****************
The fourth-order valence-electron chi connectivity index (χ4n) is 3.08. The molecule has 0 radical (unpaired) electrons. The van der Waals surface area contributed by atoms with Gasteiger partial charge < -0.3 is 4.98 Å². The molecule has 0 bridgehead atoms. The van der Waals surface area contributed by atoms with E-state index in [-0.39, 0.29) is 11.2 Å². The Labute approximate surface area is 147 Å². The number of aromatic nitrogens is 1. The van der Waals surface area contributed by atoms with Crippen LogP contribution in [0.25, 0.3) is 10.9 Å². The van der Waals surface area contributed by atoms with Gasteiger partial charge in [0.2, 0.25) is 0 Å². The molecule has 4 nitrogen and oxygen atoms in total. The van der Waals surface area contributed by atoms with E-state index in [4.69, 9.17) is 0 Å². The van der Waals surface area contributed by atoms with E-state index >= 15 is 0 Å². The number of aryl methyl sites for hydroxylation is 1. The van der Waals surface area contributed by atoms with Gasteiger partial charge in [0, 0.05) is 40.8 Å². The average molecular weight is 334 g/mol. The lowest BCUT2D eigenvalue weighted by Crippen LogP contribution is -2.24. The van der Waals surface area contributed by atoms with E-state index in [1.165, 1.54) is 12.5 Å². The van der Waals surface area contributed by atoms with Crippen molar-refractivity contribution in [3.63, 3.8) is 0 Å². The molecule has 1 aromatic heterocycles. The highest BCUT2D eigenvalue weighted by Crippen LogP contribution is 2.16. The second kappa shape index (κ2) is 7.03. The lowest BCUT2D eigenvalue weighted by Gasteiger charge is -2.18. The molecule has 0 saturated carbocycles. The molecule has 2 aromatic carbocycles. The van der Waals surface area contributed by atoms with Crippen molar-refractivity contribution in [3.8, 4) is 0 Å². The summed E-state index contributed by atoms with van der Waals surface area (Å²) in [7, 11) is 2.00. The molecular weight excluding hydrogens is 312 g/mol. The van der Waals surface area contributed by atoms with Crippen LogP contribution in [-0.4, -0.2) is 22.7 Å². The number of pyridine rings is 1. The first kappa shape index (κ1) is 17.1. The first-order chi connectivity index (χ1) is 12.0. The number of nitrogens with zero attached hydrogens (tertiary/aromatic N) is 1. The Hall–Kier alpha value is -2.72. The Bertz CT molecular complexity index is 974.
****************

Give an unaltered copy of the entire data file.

The fourth-order valence-electron chi connectivity index (χ4n) is 3.08. The molecule has 0 radical (unpaired) electrons. The van der Waals surface area contributed by atoms with Gasteiger partial charge < -0.3 is 4.98 Å². The molecule has 0 bridgehead atoms. The van der Waals surface area contributed by atoms with E-state index in [-0.39, 0.29) is 11.2 Å². The Labute approximate surface area is 147 Å². The number of aromatic nitrogens is 1. The van der Waals surface area contributed by atoms with Crippen LogP contribution in [0.25, 0.3) is 10.9 Å². The van der Waals surface area contributed by atoms with Gasteiger partial charge in [0.2, 0.25) is 0 Å². The molecule has 4 nitrogen and oxygen atoms in total. The van der Waals surface area contributed by atoms with E-state index in [4.69, 9.17) is 0 Å². The van der Waals surface area contributed by atoms with E-state index >= 15 is 0 Å². The number of aryl methyl sites for hydroxylation is 1. The van der Waals surface area contributed by atoms with Gasteiger partial charge in [0, 0.05) is 40.8 Å². The average molecular weight is 334 g/mol. The lowest BCUT2D eigenvalue weighted by Crippen LogP contribution is -2.24. The van der Waals surface area contributed by atoms with E-state index in [1.165, 1.54) is 12.5 Å². The van der Waals surface area contributed by atoms with Crippen molar-refractivity contribution in [3.63, 3.8) is 0 Å². The molecule has 1 aromatic heterocycles. The highest BCUT2D eigenvalue weighted by Crippen LogP contribution is 2.16. The second kappa shape index (κ2) is 7.03. The lowest BCUT2D eigenvalue weighted by Gasteiger charge is -2.18. The molecule has 0 saturated carbocycles. The molecule has 2 aromatic carbocycles. The van der Waals surface area contributed by atoms with Crippen molar-refractivity contribution in [3.8, 4) is 0 Å². The summed E-state index contributed by atoms with van der Waals surface area (Å²) in [7, 11) is 2.00. The molecular weight excluding hydrogens is 312 g/mol. The van der Waals surface area contributed by atoms with Crippen LogP contribution in [-0.4, -0.2) is 22.7 Å². The number of pyridine rings is 1. The first kappa shape index (κ1) is 17.1. The first-order chi connectivity index (χ1) is 12.0. The number of nitrogens with zero attached hydrogens (tertiary/aromatic N) is 1. The Hall–Kier alpha value is -2.72. The Bertz CT molecular complexity index is 974.